Whether you have a garden, a pot of herbs on the porch, or are a farmer's market aficionado, warmer months often = being up to your ears in basil! If you're looking for a way to use up a serious amount (4 cups) of it while it's in its prime, this classic recipe sneaks in some extra greens and makes for a fresh, bright addition to our grain-free Plantain Linguini.
1 package Taste Republic gluten-free plantain linguini
½ cup almonds
2 medium-sized garlic cloves
4 cups basil
2 cups baby spinach
¾ cups extra virgin olive oil
⅔ cup aged Italian cheese, grated (like Parmesan or Pecorino Romano), plus more, for garnish
Salt and pepper to taste
To make the pesto:
Preheat the oven to 350˚. Spread the nuts on a baking sheet and roast for 7-10 minutes, until fragrant. Remove from oven and let cool.
Add the nuts to the bowl of a food processor along with the garlic. Pulse quickly 10-12 times, until the almonds and garlic are roughly chopped. Add the basil and spinach and run the food processor for about 5 seconds to begin to break down the leaves. Use a rubber spatula to scrape down the sides of the food processor.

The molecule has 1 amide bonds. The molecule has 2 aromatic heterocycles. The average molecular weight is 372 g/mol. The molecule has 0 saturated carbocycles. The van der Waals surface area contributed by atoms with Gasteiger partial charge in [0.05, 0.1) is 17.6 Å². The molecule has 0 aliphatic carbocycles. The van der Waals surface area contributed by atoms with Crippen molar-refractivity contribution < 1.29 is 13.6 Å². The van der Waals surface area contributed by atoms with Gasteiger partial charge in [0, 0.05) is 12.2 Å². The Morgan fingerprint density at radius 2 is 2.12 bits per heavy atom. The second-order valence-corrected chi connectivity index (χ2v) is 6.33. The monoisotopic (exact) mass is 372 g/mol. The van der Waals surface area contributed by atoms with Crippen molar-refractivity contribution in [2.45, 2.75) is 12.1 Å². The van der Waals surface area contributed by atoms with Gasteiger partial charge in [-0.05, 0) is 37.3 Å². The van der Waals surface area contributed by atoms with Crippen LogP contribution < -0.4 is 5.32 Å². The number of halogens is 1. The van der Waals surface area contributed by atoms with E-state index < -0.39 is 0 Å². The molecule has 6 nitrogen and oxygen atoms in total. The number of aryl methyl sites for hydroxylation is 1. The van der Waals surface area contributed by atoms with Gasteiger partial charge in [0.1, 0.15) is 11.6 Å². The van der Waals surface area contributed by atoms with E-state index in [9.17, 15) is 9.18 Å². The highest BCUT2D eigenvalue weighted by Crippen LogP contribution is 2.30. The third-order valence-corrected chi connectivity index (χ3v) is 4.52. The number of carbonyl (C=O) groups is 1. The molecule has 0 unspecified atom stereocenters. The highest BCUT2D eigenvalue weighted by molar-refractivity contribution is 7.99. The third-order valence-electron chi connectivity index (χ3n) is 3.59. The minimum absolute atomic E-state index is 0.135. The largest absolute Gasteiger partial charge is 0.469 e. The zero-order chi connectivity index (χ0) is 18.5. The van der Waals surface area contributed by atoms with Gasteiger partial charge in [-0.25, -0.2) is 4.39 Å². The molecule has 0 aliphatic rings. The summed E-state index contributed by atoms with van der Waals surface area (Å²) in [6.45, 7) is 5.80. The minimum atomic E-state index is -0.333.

With the motor running, stream in the olive oil slowly. Scrape the pesto into a mixing bowl and fold in the grated cheese. Season to taste.
To make the pasta:
Bring a pot of salted water to boil on the stovetop. Cook pasta according to package directions, then immediately drain, reserving ⅓ cup of pasta water.
Working quickly, while the pasta is still hot, add the linguine back to the pot. Add ½ cup pesto, along with the reserved water. Stir over low heat, just until pesto has thinned out and coats the noodles.
Serve with additional grated cheese.
- You will have leftover pesto — use it on sandwiches, or thin with water to make a salad dressing
- If you don’t have a food processor, you can make this with a large mortar and pestle — lots of elbow grease required, and prep time will increase, but it’s super tasty and worth the effort.
- You can sub any nut for the almonds, or go traditional and use pine nuts.
- Feel free to play with the ratio of spinach:basil. Adding more basil will make the flavor profile sweeter; spinach will add bitter notes.